Monday, January 29, 2007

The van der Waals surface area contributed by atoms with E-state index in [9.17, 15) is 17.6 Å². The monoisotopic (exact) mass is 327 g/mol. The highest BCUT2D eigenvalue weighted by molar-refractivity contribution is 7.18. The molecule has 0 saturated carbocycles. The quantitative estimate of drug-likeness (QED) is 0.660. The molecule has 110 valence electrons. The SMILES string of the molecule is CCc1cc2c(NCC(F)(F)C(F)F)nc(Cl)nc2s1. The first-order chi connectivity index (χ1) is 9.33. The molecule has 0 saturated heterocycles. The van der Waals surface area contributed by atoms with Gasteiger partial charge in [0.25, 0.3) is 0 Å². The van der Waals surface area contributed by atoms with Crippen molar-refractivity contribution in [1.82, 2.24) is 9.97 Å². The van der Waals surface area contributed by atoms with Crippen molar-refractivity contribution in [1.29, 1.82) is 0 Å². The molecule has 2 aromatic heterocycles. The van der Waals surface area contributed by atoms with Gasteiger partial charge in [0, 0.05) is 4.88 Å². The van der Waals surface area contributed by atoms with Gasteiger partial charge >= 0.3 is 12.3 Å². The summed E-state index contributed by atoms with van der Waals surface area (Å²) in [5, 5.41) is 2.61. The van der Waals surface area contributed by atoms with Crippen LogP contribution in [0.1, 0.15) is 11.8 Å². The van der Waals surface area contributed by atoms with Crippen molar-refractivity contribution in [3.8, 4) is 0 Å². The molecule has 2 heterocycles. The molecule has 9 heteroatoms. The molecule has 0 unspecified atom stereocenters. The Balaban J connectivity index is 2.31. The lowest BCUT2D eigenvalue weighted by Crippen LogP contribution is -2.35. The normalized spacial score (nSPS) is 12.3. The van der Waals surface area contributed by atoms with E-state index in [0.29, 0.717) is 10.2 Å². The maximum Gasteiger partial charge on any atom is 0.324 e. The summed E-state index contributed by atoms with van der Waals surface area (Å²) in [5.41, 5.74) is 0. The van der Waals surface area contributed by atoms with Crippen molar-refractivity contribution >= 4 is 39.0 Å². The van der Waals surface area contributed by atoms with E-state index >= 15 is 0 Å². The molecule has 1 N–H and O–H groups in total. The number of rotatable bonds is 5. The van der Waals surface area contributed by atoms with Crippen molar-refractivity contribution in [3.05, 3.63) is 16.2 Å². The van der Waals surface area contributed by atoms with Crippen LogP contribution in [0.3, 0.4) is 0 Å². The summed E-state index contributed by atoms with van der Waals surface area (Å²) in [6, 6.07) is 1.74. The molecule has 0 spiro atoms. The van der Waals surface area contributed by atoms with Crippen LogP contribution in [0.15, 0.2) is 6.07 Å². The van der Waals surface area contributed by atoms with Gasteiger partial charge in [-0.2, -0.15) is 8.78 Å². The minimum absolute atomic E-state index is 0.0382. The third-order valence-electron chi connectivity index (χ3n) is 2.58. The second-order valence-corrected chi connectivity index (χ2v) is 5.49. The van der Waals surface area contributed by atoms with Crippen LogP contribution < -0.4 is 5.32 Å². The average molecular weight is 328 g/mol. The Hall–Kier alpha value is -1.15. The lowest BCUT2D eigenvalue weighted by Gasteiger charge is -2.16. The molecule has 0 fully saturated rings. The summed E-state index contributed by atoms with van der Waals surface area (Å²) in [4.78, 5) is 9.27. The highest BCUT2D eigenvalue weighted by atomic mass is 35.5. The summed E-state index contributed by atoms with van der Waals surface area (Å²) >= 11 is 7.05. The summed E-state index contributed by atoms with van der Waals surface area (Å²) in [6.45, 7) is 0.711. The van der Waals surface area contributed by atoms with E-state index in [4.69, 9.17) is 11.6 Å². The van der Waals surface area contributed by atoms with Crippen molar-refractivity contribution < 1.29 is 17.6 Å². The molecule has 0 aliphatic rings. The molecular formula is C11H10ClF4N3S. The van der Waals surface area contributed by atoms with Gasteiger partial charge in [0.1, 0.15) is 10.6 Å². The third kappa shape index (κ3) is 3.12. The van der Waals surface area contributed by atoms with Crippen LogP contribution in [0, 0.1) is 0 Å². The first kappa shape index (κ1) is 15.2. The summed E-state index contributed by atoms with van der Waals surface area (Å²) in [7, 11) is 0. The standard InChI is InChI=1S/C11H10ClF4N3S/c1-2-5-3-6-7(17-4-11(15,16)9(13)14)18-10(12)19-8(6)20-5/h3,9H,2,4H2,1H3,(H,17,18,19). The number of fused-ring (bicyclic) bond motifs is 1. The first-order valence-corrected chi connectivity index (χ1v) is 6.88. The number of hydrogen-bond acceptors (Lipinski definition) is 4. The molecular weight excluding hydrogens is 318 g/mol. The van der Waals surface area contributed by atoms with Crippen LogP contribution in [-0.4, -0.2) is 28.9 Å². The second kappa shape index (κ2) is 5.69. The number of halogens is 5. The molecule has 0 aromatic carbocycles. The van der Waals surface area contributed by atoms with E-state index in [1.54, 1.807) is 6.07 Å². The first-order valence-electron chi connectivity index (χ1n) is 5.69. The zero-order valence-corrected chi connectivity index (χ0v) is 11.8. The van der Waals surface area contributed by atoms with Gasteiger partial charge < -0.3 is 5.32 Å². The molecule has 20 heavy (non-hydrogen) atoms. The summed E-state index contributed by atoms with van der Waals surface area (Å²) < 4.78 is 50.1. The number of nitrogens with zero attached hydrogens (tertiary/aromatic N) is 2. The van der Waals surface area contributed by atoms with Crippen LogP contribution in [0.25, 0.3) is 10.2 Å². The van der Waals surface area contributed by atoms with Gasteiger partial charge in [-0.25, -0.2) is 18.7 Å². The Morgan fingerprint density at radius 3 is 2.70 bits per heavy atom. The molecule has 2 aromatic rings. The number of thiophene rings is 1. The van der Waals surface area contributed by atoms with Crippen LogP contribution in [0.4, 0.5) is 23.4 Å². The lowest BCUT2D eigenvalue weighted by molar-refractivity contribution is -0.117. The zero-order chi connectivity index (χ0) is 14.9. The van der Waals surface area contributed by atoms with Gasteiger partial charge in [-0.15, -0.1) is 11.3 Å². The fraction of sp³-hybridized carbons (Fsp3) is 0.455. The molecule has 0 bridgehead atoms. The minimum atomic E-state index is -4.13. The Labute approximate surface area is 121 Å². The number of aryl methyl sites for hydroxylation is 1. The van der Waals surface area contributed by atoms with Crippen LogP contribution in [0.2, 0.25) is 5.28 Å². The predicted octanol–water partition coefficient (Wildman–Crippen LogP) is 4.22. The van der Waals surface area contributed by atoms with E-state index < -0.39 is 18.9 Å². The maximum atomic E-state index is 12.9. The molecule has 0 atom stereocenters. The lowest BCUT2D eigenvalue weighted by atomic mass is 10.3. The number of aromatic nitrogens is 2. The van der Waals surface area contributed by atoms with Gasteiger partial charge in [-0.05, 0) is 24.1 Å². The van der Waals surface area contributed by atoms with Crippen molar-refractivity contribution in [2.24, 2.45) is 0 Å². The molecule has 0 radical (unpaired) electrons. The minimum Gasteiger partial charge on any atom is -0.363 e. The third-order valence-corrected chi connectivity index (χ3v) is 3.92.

Scientists are still debating, not always politely, the status of the "hobbit" remains found on the Indonesian island of Flores in 2003. The latest shot: Florida State University anthropologist Dean Falk and his team believe they have disproved the criticism that the only individual (a woman known as LB1) whose cranium has been found was a microcephalic dwarf. Falk has written that, after comparing the skull with those of known microcephalic individuals, the Flores measurements don't fall within the range displayed by that particular deformity. In addition, while there's only one cranium so far, there are two lower jawbones, and they match remains from LB1 and not any type of modern human. In other words, the meter-tall hobbits are once more established as a separate species. Opponents like Robert Martin of the Field Museum. though, are not convinced. This increasingly heated discussion is likely to continue until more examples of distinct Flores skulls can be found. (For whatever it's worth, I'm on the separate-species side.) Further digging at Flores has been held up by a mishmash of scientific and political disputes, but may resume soon.